Using at least two detectors or light sources for each wavelength range it is possible to define a number of different propagation lengths through the material between the light sources and detectors by choosing the relative positions of the light source points transmitting the light into the material and the point light is received in the material and transmitted to the sensors. While the drawings illustrate the light source and detector positioned in the handle outside the meat one embodiment of the invention may include at least one light source and at least one detector are positioned in one ferrule adapted to be introduced into said material, or corresponding light guides conducting light to or from the sources and detectors.

Alternatively at least one light source and said at least one detector, or corresponding light guides are positioned in separate ferrules being adapted to be introduced into said material. The ferrules may then be mounted on a common unit having a predetermined distance between them, e.g. constituting a pronged configuration, or may be mounted on a common unit having an adjustable distance between them.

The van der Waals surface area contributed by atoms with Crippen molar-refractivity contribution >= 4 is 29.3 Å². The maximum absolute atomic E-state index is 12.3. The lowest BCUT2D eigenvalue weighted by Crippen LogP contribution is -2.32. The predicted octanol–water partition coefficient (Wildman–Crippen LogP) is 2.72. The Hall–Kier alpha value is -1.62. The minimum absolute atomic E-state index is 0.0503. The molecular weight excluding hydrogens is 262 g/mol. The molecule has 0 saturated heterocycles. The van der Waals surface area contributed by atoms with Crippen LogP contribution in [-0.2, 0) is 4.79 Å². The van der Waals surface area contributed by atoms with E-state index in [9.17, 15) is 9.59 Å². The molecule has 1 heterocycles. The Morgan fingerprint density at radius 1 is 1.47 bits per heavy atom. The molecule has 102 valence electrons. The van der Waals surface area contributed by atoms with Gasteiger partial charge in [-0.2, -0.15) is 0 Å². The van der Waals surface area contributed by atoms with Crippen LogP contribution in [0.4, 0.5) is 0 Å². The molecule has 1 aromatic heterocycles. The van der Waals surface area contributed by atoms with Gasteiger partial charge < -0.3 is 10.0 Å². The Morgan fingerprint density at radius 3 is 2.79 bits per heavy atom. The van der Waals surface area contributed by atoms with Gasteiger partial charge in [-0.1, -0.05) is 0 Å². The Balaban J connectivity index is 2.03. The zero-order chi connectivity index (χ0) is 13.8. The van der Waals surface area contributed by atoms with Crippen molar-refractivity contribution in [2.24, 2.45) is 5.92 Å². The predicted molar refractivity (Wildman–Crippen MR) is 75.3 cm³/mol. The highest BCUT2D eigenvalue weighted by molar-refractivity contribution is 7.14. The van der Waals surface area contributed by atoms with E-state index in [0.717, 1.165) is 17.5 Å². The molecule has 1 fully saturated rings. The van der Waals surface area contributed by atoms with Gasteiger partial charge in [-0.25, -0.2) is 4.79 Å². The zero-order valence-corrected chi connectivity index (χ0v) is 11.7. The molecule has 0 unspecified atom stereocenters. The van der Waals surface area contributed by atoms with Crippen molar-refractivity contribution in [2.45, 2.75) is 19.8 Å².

The analysis means may comprise a storage including a number of different

characteristics, e.g. distinguishing types of meat, fish, etc, and being adapted to indicate the condition of a selected material. It may also be used to detect the type of material or properties such as fat- or water content or age of the material, and thus may be programmed to use different conditions, e.g. when barbequing a piece of meat, depending on the initial condition of the meat.

In addition the system may include temperature measuring means on the ferrule for measuring the temperature inside the material, and /or moisture measuring means for measuring the moisture of the material. This way the information about the status is increased and user control over the status of the material, e.g. meat, is improved.